With a few notable exceptions, neither St Pete nor Tampa remotely measure up to most arts hotspots in terms of exhibits or art markets. Both are medium-sized, under-educated cities, unsurprisingly, with below national average household incomes. Great for emerging artists, but established ones need to market their work elsewhere. Some of the major gallerists, Mindy Solomon and Lori Johns (of C. Emerson Fine Arts) have been making successful inroads into art fairs.

Theo Wujcik, "John Cage"
Tampa has fewer art galleries than St. Pete. Tempus leads within an academic range, with Gallery 221 from HCC and the one in Ybor close behind with consistent quality shows out of proportion to their budgets and size. Clayton has its niche, Santaella and Hoffman Porges  are gaining momentum. Art in Tampa desperately needs more support, and not just from government, but from its people. There have been some good exhibits at the Creative Loafing Space, and David Audet's yearly guerrilla Cuban Sandwich Show was one of the highlights of 2012. The month-long cultural festival celebrates Tampa, its Art and history as no other does.

Jennifer Kosharek
In St. Pete, Jennifer Kosharek's Eve N Odd gallery continues to be a bright spot, consistently putting on very good shows in her tiny Crislip Arcade gallery, many from out of state, some international. Dysfunctional Grace has established a solid footprint in the community with its signature style. Derek Donnelly and his Saint Paint have not only evolved as a gallery from a vanity space into putting on shows, but it is the real-life social network hub/community center in the 600 block. On any given day one can find several talented artists there, as well as work being produced on site. The day Bill Correira AKA Woo died, it was Derek, Christian Thomas, Jennifer Kosharek and a few others who began the tribute mural.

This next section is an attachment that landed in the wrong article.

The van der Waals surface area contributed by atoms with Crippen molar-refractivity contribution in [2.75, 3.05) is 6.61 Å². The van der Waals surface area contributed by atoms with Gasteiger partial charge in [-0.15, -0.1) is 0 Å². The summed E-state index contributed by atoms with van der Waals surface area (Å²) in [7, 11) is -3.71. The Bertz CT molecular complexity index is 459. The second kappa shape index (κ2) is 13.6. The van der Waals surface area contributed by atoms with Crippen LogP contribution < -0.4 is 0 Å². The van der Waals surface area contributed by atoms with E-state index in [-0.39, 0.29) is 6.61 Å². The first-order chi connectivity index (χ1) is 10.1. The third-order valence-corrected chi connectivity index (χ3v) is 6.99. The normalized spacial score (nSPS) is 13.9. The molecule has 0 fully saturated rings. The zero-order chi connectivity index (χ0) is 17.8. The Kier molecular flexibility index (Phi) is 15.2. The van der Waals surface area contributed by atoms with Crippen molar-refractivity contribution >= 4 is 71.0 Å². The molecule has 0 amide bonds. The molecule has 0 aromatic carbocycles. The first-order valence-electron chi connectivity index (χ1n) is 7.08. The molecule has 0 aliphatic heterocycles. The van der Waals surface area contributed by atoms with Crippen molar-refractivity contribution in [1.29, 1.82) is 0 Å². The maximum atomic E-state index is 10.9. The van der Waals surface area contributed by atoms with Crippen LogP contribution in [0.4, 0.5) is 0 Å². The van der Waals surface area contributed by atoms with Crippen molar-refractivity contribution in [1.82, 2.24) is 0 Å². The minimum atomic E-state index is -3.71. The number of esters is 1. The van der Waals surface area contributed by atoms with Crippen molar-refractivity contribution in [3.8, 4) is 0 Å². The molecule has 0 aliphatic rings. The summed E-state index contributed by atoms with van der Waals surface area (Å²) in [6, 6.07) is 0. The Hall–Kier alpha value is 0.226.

What does 2013 hold in store for the arts? Will things be better or the arts? My 8-ball says "maybe". The future is in our hands. One resolution I recommend is to cross the Bay. It's not that far, gas has been worse, and there's a lot to see and experience on the not-so-distant shore. In 2012, the supporters of Ai Wei Wei used the phrase "Love The Future". This is a good saying to embrace. We care for the things and people we love.

--- Luis